So the question doesnít become, ĎAre these sources of energy going to come into play?í They clearly will. The question becomes, ĎDo we do the investment here?í So that we both create the jobs here to manufacture the basis for this clean energy, and have strategic control over them. So we donít have to worry about getting our supply cut off like we do with the oil supply right now. So we can decide that weíre going to make those investments, or we can sit back and wait while other countries do. Iím sure that China will. Weíre in a position to be able to make huge headway there.

I think that Congressman Inslee and Senator Cantwell have been working very hard on something called the New Apollo Project, which is very much a step in the right direction. If we can regain control of Congress in 2006, I think one of the early things that will happen is a significant investment in this country in alternative energy.

Q: Before, youíd also mentioned that education policy was a big issue for you. Could you talk about that?

DB: Sure. A huge component of the opportunity story is that we do a very broad, universal, high-quality education for every child in this country. And weíre increasingly finding, as industries change more and more rapidly, that we have to have education policy in place for adults, as well. Thatís one piece of it, because itís good for one of our basic ideals, which is opportunity. But it also makes a huge amount of sense fiscally.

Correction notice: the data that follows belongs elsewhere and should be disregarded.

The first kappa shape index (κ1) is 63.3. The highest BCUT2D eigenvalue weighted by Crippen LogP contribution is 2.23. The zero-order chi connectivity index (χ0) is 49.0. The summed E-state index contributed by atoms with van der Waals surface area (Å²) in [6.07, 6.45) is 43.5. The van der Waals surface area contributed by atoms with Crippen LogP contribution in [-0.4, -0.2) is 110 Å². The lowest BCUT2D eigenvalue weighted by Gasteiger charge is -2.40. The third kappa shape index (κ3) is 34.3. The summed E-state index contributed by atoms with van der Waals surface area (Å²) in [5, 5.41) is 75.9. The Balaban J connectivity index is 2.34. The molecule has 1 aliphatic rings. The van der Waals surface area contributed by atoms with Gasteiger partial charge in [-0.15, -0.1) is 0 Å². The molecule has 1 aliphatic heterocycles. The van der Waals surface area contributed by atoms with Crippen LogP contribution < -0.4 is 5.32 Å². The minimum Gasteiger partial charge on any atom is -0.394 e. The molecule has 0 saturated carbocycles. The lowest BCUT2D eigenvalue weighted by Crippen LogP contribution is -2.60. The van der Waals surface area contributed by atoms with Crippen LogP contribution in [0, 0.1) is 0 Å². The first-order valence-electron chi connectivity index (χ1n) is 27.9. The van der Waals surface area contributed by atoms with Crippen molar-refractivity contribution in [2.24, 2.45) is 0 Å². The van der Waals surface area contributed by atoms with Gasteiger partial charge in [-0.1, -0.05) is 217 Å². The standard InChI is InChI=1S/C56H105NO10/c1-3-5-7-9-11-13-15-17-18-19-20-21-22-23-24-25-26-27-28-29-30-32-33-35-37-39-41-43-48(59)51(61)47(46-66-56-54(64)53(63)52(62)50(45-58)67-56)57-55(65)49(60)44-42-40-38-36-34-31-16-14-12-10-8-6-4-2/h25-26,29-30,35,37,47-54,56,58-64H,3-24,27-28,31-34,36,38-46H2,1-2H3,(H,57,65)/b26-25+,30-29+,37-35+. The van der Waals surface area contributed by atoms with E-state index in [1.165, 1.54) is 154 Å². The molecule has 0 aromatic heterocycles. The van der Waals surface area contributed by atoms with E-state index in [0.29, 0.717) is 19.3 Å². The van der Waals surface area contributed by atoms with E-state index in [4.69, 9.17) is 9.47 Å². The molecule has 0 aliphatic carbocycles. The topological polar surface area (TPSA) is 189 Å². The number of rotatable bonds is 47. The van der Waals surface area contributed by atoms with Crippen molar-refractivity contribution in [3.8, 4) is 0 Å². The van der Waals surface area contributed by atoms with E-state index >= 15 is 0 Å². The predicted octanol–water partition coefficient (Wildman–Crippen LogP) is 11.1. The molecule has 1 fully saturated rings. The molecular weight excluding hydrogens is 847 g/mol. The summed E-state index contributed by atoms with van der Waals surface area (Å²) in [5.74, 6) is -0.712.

Every dollar that we invest in quality early childhood education programs like Head Start, brings back into society between $14-17 worth of return, which is a huge return on investment for us. Thatís increased taxes paid into the system because of increased productivity, itís decreased crime and decreased incarceration costs. These are terrific investments for us in society to be making fiscally, and terrific investments to be making from a moral standpoint. So I look at something like Head Start and I say we should make Head Start, or programs like the early childhood education program that the military has, available essentially universally for every child in this country. Every child in this country should have access to quality, early childhood education. It makes sense fiscally, it makes sense from the perspective of pursuing our values, and it makes sense in terms of us building the kind of a workforce that want to have in this country, 20 and 30 and 40 years from now. So why weíre cutting funding for Head Start, itís completely counterintuitive on every rational level.